£5m RBS loan fund to make ‘social impact’Posted by Helen Loveless

£5m RBS loan fund to make ‘social impact’Posted by Helen Loveless

Helen Loveless, The Mail on Sunday


SOCIAL enterprises, charities and community interest companies will be able to apply for finance from a £5 million business loan fund due to be launched tomorrow.


The Community Business Loan fund is being set up by Royal Bank of Scotland with the aim of providing finance to those who ‘do not qualify for mainstream banking lending’. Firms will have to demonstrate that they are financially sustainable and that they can deliver a positive impact to society or to the environment, in order to qualify.


Charities, social enterprises, co-operatives and community interest firms can apply for loans of between £30,000 and £500,000. Community Development Finance Institutions (CDFIs), which hand out funds to other businesses, can apply for loans of between £200,000 and £1 million.


The move is part of RBS’ ongoing commitment to support ‘businesses of all shapes and sizes’, in particular those in the social enterprise sector.


Peter Ibbetson, small business chairman at RBS/NatWest said: ‘As the economy worsens we are seeing a growing appetite for this type of finance. More businesses are starting up which are social enterprises or community-focused firms, often not-for profit, but about making a difference.’


According to Ibbetson these businesses are likely to have different needs to many other firms too. He adds: ‘Often those running this type of business may need more time spent with them dealing with balance sheets and accounts, because they do not have a business background. There may be no collateral in the business while they may also need more flexibility when making payments.’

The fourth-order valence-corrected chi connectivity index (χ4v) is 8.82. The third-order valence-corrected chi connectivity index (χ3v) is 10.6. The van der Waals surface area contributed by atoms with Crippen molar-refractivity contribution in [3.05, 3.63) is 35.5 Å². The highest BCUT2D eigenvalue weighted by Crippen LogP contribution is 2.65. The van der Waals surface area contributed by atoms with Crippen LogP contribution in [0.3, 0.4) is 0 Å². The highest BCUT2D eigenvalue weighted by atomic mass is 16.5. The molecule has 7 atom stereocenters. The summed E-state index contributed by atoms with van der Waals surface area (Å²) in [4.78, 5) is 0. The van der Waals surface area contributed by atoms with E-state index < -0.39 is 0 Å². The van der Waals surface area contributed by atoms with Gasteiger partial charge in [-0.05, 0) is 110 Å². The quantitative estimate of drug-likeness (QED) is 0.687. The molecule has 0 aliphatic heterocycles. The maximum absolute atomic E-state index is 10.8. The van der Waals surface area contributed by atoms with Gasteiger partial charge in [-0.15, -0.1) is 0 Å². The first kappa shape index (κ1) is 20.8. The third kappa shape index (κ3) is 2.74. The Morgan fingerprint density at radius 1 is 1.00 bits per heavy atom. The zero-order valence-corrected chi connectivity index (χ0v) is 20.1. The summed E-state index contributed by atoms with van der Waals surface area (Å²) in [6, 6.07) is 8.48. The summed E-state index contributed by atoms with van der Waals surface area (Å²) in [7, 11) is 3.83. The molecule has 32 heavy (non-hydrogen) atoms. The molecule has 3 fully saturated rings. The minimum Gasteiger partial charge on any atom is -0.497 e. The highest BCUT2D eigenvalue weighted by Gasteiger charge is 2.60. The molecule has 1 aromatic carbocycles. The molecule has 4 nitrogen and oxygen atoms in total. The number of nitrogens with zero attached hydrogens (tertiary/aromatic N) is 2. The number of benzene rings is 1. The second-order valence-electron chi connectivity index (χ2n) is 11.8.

However, pricing on the loans will be set at commercial rates. ‘While our objective is not to make a commercial return, we do want to build a sustainable fund that can be used to benefit as many businesses in this area as possible,’ adds Ibbetson.


Ibbetson says the bank is seeing a ‘plethora’ of different businesses, who want funding but don’t suit the usual model, from dry stone walling firms to community unemployment services.


He adds: ‘We would expect to support about 1,000 businesses through the fund, some of which will be directly and some of which will be through Community Development Finance Initiatives.’


Jean Cummings is chief executive of Crisis, a charity in Renfrewshire, Scotland, which provides counselling services to more than 2,000 children, teenagers and adults every year. Set up in 1996, in recent years the charity has provided counselling for many British soldiers returning from the conflict in Afghanistan.


Last year the future of the charity looked uncertain after its funding from the local health board was cancelled and it received news that it would no longer receive a grant from a national charity.


Jean, 61, says: ‘We were very concerned if we were going to make it. We had more and more people coming from all over Scotland to use our services, but no substantial way to cover the cost of using those services.’


But Jean was then referred to an independent charity set up by high street bank RBS to provide loans to businesses with a social impact. The charity agreed a loan of £20,000 over two years to enable Crisis to restructure itself as a social enterprise.


Rather than depending on charitable grants and government funding Crisis now markets and sells its range of training and employee counselling services to other businesses. The profits made from these contracts are reinvested into the business, enabling it to keep going.


Adds Jean: ‘We are now in a position to offer counselling services to those on a low income for just £5 an hour, rather than the norm of up to £60. We’re working with some really vulnerable people, including returning veterans, who deserve all the support they can get.’


She says: ‘RBS have been really helped us and we are much stronger as an organisation now we are structured as a social enterprise. We would definitely consider applying to borrow through the new fund if we needed to do so.’